I love to watchRepublikkkans tear into each other.
Bitterness and distrust toward the Arizona senator [John McCain] were common sentiments expressed by those attending the Conservative Political Action Conference, an annual gathering that attracts the people most loyal to conservative ideology, whether the topic is national security, economic policy or social policy.
People entering the Omni Shoreham hotel were greeted Thursday by a group holding crude cardboard signs that said “Join Republicans Against McCain” and “McCain = Amnesty.” Laura Ingraham, one of many conservative talk radio hosts who have bashed McCain, asked “What have you done for us lately?” to overwhelming applause as she introduced Mitt Romney, who would exit the race minutes later.
And during a question and answer segment of one seminar, a man in the audience asked that attendees not boo the Arizona senator. They did anyway – especially when he brought up his differences with the vast majority of the audience over how to address the issue of illegal immigration.
“He only showed up here when he realized he had no chance without conservative support, while he has poked us in the eye so many times,” said Tricia Galloway, a Romney backer who saw McCain speak. “His dirty tricks against Romney have alienated a lot of people. They’ll vote for him, but they won’t contribute to his campaign.”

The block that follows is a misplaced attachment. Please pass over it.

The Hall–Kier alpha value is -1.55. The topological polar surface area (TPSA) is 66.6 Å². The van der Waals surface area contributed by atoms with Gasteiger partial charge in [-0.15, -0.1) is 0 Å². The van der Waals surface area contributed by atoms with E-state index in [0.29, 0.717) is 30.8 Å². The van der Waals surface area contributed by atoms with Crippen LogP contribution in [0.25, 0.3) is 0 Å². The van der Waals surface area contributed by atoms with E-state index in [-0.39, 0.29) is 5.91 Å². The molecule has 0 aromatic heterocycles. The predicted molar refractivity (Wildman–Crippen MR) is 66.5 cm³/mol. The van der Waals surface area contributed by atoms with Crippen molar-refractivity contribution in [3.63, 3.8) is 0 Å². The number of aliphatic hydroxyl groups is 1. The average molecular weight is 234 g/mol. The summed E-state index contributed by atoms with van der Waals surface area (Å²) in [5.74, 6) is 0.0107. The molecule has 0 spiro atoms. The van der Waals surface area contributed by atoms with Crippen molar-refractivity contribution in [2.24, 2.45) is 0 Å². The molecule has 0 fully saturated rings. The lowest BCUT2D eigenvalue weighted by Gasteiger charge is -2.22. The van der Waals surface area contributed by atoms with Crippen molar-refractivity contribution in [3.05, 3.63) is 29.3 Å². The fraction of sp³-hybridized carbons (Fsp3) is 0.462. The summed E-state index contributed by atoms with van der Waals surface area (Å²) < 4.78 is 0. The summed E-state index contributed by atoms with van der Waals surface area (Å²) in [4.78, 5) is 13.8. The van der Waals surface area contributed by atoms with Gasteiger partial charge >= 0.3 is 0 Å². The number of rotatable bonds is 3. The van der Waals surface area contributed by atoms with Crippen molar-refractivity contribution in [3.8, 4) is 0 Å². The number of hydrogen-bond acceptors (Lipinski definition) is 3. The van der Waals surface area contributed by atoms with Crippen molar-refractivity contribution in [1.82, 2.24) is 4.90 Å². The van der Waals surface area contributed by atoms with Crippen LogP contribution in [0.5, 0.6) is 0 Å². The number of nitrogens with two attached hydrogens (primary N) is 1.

Some conservatives don’t even like the way he talks.
“He’s taken on some of the lingo of the left and that infuriates people,” said Patrick Nee, who was set to be one of Romney’s convention delegates representing Rhode Island. “He says that when he opposed the tax cuts, it was because they didn’t include spending cuts, but back then he said it was because it hurt poor and middle class people – that’s class warfare. On immigration, he said his opponents were xenophobes and racists. He attacks profit. He attacks the rule of law. He attacks all we stand for.”